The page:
Composed salads from Greece and Italy

By Jim Bailey

A friend who is also a chef posted some pictures of a traditional Italian antipasto. It was a Caprese Salad, or Insalta Caprese as rightfully heralded. Although a great salad in its own right — and admired worldwide — I think I have a better one, and it’s not Italian.
While working for the Brountas family here in Maine many years ago, I developed the love of Greek cuisine. Among the outstanding ingredients they use is Feta cheese. It may be an acquired tastee, but my palate instantly admired the crumbly texture of this cheese, and I think you will too.

Cretan Salad
Named after the island of Crete, off the coast of Greece, this salad has the simplicity and flavor a beginning course should portray. I have slightly broiled this recipe, but if you prefer it cold, by all means serve it cold. I also didn’t put olives in this recipe when I made it and took the pictures, although it truly should have them. The reason? I don’t care for olives, nor do my children.

Top photo, the broiled Cretan salad;
Bottom, the classic Insalata Caprese

2 ripe tomatoes
1/2 small red or white onion, minced
1 green, red or yellow bell pepper, cored and julienned
Kalamata olives
Feta cheese, sliced 1/4-inch thick
Salt, cracked black pepper and oregano
Extra virgin olive oil
2 c. loosely packed spinach leaves, stemmed and shredded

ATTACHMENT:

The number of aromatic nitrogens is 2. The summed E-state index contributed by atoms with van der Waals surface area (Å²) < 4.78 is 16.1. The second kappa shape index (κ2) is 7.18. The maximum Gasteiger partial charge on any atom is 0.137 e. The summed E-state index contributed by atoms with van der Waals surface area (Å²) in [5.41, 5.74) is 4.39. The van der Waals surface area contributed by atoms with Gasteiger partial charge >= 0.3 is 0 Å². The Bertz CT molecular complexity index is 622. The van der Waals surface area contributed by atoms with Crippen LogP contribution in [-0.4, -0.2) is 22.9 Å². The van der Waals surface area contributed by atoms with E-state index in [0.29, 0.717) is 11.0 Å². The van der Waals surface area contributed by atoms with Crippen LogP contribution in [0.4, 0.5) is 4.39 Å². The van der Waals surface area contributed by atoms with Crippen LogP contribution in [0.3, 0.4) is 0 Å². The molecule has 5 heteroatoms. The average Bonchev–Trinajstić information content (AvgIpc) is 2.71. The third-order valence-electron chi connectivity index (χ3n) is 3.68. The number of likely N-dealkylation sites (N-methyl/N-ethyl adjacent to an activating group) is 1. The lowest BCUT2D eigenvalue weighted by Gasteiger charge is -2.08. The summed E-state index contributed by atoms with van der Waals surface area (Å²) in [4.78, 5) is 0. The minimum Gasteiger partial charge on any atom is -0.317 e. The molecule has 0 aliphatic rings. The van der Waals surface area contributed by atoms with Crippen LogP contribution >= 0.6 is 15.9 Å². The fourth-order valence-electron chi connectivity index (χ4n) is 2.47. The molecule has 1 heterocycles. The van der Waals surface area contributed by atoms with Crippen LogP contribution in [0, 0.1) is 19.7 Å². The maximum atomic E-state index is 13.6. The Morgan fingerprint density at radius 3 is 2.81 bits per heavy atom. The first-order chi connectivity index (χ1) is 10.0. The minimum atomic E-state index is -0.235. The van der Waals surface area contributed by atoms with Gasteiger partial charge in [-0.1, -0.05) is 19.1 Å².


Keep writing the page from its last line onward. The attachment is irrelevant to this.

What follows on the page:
1 large clove garlic, minced
1/4 c. loose basil leaves

This recipe is enough for two good sized portions.

Preheat broiler while preparing recipe, making sure the oven rack is at least 3 inches from heat source. Divide the spinach leaves among two plates or shallow bowls. Lightly sprinkle tomato and feta slices with oregano, garlic, onion, salt and pepper, drizzle with oil on both sides. Place on an oven proof pan and broil for 2-3 minutes, or just until the cheese just begins to soften.
Lay the tomatoes and cheese on the plate with spinach, overlapping each. Sprinkle with julienned peppers, basil leaves and olives and you are good to go.

Want to make your own, quick Caprese Salad? All you have to do is substitute fresh mozzarella for the feta and season as directed above along with the tomatoes. Alternately stack tomatoes with the mozzarella and slip in a few leaves of fresh basil. Sprinkle a bit of oregano throughout if desired.

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Filed Under: Community and Arts LifeThe Yankee Chef

About the Author: Jim Bailey is a third generation Yankee Chef, New England food historian and newspaper columnist. His first cookbook, simply titled The Yankee Chef, has been published. He welcomes all feedback, questions or comments at

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